On Tuesday, January 31, 2023, the Supreme Court of Missouri suspended former Macon County Associate Circuit Judge Philip E. Prewitt for threatening to reveal the affairs of a rival’s husband during a campaign for the associate circuit judge position in Missouri.

The case is entitled “In the Matter of Philip E. Prewitt,” and was brought by the Office of the Disciplinary Counsel with case no. SC99627.

The charges cited Code of Judicial Conduct Rules 2-1.2, 2-1.3, 4-1.9(c), 4-8.4(a), and 4-8.4(d).

The misconduct of the former judge stemmed from four counts: (1) engaging in a text message exchange with a candidate for circuit clerk that threatened Prewitt’s involvement in the circuit clerk’s campaign if she did not remove his opponent’s signs from her yard; (2) maintaining a Facebook account identifying Prewitt as an associate circuit judge through which he made 11 postings encouraging others to attend certain charitable events or make donations to certain charities; (3) criticizing other judges in a Facebook post by stating “unlike many other judges, I am very open about decisions I make in cases because I am proud of the work I do”; and (4) questioning a prosecutor during an arraignment about the strength of a case, advising that he did not want to unnecessarily prevent the defendant from playing football and that the prosecutor should dispose of the case.

The current information that was filed against the respondent contains two counts. Both relate to the respondent’s campaign for associate circuit judge against Burks in the course of the 2018 election. One count encompasses threats made to Burks. The other involves the respondent’s speech at a campaign event.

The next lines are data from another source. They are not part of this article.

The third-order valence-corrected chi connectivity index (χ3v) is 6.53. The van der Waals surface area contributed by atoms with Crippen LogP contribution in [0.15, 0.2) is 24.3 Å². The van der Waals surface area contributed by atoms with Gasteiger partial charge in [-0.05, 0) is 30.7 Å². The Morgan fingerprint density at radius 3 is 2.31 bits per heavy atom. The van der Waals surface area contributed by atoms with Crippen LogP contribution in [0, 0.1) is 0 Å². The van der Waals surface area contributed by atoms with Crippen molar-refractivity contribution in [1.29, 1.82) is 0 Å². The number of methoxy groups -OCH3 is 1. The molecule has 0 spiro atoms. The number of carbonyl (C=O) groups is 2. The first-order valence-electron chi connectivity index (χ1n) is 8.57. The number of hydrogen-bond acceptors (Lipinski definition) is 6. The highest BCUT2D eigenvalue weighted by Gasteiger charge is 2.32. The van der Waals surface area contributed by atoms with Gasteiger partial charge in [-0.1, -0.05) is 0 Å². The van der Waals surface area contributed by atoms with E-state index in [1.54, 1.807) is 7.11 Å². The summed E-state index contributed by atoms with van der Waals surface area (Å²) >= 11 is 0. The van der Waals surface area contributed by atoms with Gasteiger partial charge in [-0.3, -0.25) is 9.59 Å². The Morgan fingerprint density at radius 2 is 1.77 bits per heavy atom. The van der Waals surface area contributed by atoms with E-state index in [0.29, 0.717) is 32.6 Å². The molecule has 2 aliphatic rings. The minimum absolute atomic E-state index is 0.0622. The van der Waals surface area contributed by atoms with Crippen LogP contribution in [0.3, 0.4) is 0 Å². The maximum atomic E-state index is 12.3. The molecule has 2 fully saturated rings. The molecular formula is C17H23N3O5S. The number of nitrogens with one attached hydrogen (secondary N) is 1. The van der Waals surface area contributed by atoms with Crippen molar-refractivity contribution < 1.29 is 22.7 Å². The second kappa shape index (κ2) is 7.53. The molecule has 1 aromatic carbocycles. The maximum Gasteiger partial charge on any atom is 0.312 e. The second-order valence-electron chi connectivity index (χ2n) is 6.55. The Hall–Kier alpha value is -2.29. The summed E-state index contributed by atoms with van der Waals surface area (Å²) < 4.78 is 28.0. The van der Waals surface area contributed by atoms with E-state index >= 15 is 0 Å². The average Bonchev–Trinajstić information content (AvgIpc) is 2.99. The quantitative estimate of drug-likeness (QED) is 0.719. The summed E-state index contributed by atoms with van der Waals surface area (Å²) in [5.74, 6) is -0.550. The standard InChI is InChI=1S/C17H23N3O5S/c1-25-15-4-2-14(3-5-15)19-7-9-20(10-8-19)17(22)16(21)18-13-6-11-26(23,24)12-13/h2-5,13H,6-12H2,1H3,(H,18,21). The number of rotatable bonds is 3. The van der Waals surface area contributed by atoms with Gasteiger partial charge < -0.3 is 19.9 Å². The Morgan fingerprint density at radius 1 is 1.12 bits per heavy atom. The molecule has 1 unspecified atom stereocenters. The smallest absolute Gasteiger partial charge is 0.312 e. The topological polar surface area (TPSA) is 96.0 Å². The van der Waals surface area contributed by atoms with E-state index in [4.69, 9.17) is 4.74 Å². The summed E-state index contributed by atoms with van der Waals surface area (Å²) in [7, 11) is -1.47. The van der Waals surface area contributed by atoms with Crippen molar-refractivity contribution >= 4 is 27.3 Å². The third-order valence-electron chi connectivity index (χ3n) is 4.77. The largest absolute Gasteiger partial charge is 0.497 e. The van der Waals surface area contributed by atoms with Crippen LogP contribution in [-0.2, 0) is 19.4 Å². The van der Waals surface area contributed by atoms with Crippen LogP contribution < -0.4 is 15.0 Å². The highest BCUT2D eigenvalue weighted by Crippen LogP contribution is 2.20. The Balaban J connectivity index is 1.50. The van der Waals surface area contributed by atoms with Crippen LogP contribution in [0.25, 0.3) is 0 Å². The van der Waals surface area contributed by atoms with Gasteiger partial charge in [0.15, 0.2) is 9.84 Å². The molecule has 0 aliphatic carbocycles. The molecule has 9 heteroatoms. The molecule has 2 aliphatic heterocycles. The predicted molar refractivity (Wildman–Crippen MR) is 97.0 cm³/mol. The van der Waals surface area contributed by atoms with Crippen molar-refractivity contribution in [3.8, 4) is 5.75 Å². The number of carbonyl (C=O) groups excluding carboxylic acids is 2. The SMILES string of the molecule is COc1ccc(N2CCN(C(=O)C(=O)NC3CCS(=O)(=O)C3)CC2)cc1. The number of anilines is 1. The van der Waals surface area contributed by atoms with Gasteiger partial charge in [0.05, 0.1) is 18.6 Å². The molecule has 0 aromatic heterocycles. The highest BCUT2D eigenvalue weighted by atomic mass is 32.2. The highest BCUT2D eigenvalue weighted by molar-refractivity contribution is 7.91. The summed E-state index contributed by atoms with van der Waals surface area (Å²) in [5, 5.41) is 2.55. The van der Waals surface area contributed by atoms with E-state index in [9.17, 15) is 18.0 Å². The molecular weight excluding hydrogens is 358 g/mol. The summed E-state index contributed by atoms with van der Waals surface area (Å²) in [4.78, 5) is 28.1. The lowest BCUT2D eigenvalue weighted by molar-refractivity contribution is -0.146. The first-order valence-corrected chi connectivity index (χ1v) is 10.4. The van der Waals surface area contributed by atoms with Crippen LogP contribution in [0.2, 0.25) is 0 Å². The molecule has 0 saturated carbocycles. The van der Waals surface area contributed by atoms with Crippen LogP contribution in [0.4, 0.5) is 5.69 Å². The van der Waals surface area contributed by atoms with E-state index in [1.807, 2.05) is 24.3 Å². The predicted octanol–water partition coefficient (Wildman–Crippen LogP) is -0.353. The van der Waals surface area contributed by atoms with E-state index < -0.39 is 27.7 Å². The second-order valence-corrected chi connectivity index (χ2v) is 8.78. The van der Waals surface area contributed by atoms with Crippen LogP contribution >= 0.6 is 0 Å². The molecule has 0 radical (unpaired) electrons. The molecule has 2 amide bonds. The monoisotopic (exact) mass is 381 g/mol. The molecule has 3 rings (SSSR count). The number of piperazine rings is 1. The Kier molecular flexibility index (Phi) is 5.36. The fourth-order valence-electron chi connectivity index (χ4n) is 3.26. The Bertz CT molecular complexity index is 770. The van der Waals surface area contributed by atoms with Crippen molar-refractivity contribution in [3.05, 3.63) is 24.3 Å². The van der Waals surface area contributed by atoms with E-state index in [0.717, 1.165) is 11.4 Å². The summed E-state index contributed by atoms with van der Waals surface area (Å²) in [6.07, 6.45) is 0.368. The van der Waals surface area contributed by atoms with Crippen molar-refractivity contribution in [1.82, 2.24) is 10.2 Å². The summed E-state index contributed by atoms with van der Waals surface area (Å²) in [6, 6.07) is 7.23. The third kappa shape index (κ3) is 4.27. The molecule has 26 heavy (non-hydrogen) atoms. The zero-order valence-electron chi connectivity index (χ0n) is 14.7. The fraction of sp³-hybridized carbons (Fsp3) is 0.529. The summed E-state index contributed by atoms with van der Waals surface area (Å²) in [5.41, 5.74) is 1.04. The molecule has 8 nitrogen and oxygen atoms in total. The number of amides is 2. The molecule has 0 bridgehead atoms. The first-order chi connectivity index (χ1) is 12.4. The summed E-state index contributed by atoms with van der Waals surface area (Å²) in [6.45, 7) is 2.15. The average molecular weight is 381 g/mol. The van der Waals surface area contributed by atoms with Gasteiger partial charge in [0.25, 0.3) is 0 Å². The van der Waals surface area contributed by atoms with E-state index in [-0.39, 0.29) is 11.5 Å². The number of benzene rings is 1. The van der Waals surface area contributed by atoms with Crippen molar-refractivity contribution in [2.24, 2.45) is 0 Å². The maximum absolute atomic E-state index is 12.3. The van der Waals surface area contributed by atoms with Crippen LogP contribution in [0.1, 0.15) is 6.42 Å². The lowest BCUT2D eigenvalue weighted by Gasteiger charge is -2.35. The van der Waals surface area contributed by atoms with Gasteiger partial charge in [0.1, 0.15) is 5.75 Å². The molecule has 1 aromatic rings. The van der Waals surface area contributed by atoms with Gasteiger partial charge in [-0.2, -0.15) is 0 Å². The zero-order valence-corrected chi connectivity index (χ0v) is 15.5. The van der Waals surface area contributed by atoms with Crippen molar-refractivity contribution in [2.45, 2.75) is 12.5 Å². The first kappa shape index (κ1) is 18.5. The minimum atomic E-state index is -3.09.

The filing states:

“At some point prior to the 2018 election, at a prayer event on the grounds of the local courthouse, Prewitt informed Pastor Bray that, if Burks were to run for the associate circuit judge position, it would cause a rift within the church. Pastor Bray was a friend of Burks’ husband. Prewitt provided Pastor Bray with details of Burks’ husband’s infidelity, noting the husband had broken up marriages in town. Pastor Bray relayed information about Prewitt’s comments to Burks’ husband. Prewitt, in his testimony before the disciplinary panel, confirmed it was possible he discussed the affairs with Pastor Bray in passing. When Burks learned of the conversation, she was upset Prewitt was interfering with her family’s church-related life.”

The filing continues:

“In mid-January 2018, Burks was in her private law office with Meisner. Meisner told Burks of a conversation he had with James Talt Holman. According to Meisner,

Prewitt told [Holman] that if [Holman] was going to be talking to anyone that would talk to [Burks] to let them know to let her know that, you know, things were going to come out in this next election that maybe hadn’t before and that the election was going to be a bloodbath.”

Approximately 10 days after her conversation with Meisner, Burks found an anonymous letter in her mailbox addressed to her daughter. The letter crudely described her husband’s infidelity and named children of the other families involved in the affairs, indicating those children and others would demand the daughter explain her father’s behavior. Burks believed Prewitt was responsible for the letter.